On paper, America's bailed-out banks learned their lessons from the crash of 2008 and got rid of their exposure to subprime debt, especially "deep subprime" loans to people who are so broke that it's basically impossible that they'll ever pay their loans back.
In reality, the banks have extended billions in loans and lines of credit to "nonbank lenders" -- bankerese for subprime lenders, payday lenders, and other issuers of credit to risky borrowers.
Did I say billions? I meant tens of billions. Er, make that hundreds of billions.
Last week, the Wall Street Journal rounded up the financial picture a decade after the 2008 crash and specifically identified credit bubbles (including the now-bursted subprime auto bubble and student debt bubbles) as a systemic risk.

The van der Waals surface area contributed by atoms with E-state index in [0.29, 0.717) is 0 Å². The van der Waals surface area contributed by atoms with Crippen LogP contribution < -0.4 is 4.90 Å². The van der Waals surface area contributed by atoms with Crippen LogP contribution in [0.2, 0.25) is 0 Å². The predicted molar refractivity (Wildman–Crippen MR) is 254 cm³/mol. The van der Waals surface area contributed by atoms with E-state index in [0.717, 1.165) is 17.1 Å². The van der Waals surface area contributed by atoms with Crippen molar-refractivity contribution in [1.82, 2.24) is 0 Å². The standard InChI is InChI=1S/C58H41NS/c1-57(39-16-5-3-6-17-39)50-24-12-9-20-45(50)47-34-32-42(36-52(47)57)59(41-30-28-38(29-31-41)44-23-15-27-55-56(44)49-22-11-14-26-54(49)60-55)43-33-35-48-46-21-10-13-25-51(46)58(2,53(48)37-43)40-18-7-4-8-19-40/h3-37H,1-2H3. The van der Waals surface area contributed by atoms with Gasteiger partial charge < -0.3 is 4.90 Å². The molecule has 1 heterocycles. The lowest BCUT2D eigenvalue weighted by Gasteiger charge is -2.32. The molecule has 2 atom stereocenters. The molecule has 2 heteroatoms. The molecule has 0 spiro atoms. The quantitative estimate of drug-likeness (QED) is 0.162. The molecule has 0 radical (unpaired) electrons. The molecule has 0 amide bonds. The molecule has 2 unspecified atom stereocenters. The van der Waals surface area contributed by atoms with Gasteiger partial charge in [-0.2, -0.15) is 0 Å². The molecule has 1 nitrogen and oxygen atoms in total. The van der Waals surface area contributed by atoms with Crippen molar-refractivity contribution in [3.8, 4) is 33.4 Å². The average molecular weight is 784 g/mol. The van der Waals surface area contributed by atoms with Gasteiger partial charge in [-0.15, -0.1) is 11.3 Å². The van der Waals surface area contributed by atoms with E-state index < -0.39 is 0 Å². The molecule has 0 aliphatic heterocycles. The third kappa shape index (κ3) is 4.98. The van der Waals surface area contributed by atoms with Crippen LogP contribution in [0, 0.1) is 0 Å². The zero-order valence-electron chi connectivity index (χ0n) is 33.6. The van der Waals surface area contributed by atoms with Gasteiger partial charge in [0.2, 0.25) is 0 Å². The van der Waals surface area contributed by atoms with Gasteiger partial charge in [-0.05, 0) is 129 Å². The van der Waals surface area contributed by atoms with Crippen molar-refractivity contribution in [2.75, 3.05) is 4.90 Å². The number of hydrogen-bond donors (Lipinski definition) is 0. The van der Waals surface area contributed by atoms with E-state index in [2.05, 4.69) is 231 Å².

How much banks are exposed in this manner to subprime loans – not just auto loans, but also subprime mortgages, and subprime consumer loans – is somewhat of a mystery. But some clues are percolating to the surface. According to an analysis by the Wall Street Journal of regulatory filings, bank loans to nonbanks lenders have surged sixfold since the Financial Crisis to nearly $345 billion at the end of 2017. Here are the top contenders:
1. Wells Fargo: $81 billion, up from $14 billion in 2010
2. Citigroup: $30 billion
3. Bank of America: $30 billion
4. JP Morgan: $28 billion
5. Goldman Sachs: $22 billion
6. Morgan Stanley: $16 billion.
Banks extend these loans at relatively low interest rates because the loans are collateralized and don’t expose the banks directly to the risks of lending to subprime consumers. Nonbank lenders make money off the spread between the relatively low cost of money and the often double-digit rates they charge consumers. The spread is so sweet and enticing that it caused a boom in the sector and attracted private equity firms.
How Much Are Banks Exposed to Subprime? More than we Think [Wolf Richter/Wolf Street]
(via Naked Capitalism)